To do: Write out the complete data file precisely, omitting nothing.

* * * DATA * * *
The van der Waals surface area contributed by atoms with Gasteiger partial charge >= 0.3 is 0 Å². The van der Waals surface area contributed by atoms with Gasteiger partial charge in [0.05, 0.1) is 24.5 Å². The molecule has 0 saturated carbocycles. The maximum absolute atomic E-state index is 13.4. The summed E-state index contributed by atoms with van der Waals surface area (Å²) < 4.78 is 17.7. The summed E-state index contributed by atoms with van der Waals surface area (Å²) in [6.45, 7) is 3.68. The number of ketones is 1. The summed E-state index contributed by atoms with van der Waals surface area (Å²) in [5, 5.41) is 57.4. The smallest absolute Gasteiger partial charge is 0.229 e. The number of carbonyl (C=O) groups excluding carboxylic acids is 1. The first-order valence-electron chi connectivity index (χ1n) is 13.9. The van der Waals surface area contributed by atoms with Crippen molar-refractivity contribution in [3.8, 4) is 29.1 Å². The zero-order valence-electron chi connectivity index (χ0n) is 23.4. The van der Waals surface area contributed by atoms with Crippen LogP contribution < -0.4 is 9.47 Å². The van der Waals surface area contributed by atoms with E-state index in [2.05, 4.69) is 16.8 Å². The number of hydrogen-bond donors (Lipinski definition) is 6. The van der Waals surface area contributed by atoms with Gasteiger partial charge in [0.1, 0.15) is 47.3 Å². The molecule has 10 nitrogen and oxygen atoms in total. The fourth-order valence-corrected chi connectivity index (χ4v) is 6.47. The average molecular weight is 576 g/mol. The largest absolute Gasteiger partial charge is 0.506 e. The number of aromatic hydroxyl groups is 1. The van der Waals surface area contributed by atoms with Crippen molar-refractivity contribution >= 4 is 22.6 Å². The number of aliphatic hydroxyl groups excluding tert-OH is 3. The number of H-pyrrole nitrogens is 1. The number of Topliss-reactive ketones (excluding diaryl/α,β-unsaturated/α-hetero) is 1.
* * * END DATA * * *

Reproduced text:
The van der Waals surface area contributed by atoms with Gasteiger partial charge >= 0.3 is 0 Å². The van der Waals surface area contributed by atoms with Gasteiger partial charge in [0.05, 0.1) is 24.5 Å². The molecule has 0 saturated carbocycles. The maximum absolute atomic E-state index is 13.4. The summed E-state index contributed by atoms with van der Waals surface area (Å²) < 4.78 is 17.7. The summed E-state index contributed by atoms with van der Waals surface area (Å²) in [6.45, 7) is 3.68. The number of ketones is 1. The summed E-state index contributed by atoms with van der Waals surface area (Å²) in [5, 5.41) is 57.4. The smallest absolute Gasteiger partial charge is 0.229 e. The number of carbonyl (C=O) groups excluding carboxylic acids is 1. The first-order valence-electron chi connectivity index (χ1n) is 13.9. The van der Waals surface area contributed by atoms with Crippen molar-refractivity contribution in [3.8, 4) is 29.1 Å². The zero-order valence-electron chi connectivity index (χ0n) is 23.4. The van der Waals surface area contributed by atoms with Crippen LogP contribution < -0.4 is 9.47 Å². The van der Waals surface area contributed by atoms with E-state index in [2.05, 4.69) is 16.8 Å². The number of hydrogen-bond donors (Lipinski definition) is 6. The van der Waals surface area contributed by atoms with Gasteiger partial charge in [0.1, 0.15) is 47.3 Å². The molecule has 10 nitrogen and oxygen atoms in total. The fourth-order valence-corrected chi connectivity index (χ4v) is 6.47. The average molecular weight is 576 g/mol. The largest absolute Gasteiger partial charge is 0.506 e. The number of aromatic hydroxyl groups is 1. The van der Waals surface area contributed by atoms with Crippen molar-refractivity contribution >= 4 is 22.6 Å². The number of aliphatic hydroxyl groups excluding tert-OH is 3. The number of H-pyrrole nitrogens is 1. The number of Topliss-reactive ketones (excluding diaryl/α,β-unsaturated/α-hetero) is 1.